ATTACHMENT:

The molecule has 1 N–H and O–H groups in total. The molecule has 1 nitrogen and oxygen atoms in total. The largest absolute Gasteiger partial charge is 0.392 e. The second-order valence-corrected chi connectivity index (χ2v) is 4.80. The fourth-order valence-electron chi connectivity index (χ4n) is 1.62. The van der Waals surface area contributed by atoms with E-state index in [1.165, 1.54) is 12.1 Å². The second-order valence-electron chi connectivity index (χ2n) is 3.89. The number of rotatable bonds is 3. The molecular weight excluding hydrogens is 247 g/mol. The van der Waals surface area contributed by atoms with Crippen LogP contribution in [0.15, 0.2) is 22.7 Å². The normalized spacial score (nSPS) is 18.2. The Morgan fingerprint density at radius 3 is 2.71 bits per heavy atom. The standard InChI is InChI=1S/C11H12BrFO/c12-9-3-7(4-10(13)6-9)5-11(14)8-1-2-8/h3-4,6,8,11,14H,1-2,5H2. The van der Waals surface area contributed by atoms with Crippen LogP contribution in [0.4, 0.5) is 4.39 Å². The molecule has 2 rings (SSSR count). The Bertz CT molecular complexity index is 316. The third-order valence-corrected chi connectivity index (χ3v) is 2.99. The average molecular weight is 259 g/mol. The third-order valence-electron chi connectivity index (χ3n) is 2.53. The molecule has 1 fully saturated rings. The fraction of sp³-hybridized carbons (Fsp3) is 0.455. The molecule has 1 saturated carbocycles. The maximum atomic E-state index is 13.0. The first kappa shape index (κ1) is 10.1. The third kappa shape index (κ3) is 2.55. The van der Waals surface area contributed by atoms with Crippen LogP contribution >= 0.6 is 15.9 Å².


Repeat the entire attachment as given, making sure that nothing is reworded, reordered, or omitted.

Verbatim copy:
The molecule has 1 N–H and O–H groups in total. The molecule has 1 nitrogen and oxygen atoms in total. The largest absolute Gasteiger partial charge is 0.392 e. The second-order valence-corrected chi connectivity index (χ2v) is 4.80. The fourth-order valence-electron chi connectivity index (χ4n) is 1.62. The van der Waals surface area contributed by atoms with E-state index in [1.165, 1.54) is 12.1 Å². The second-order valence-electron chi connectivity index (χ2n) is 3.89. The number of rotatable bonds is 3. The molecular weight excluding hydrogens is 247 g/mol. The van der Waals surface area contributed by atoms with Crippen LogP contribution in [0.15, 0.2) is 22.7 Å². The normalized spacial score (nSPS) is 18.2. The Morgan fingerprint density at radius 3 is 2.71 bits per heavy atom. The standard InChI is InChI=1S/C11H12BrFO/c12-9-3-7(4-10(13)6-9)5-11(14)8-1-2-8/h3-4,6,8,11,14H,1-2,5H2. The van der Waals surface area contributed by atoms with Crippen LogP contribution in [0.4, 0.5) is 4.39 Å². The molecule has 2 rings (SSSR count). The Bertz CT molecular complexity index is 316. The third-order valence-corrected chi connectivity index (χ3v) is 2.99. The average molecular weight is 259 g/mol. The third-order valence-electron chi connectivity index (χ3n) is 2.53. The molecule has 1 fully saturated rings. The fraction of sp³-hybridized carbons (Fsp3) is 0.455. The molecule has 1 saturated carbocycles. The maximum atomic E-state index is 13.0. The first kappa shape index (κ1) is 10.1. The third kappa shape index (κ3) is 2.55. The van der Waals surface area contributed by atoms with Crippen LogP contribution >= 0.6 is 15.9 Å².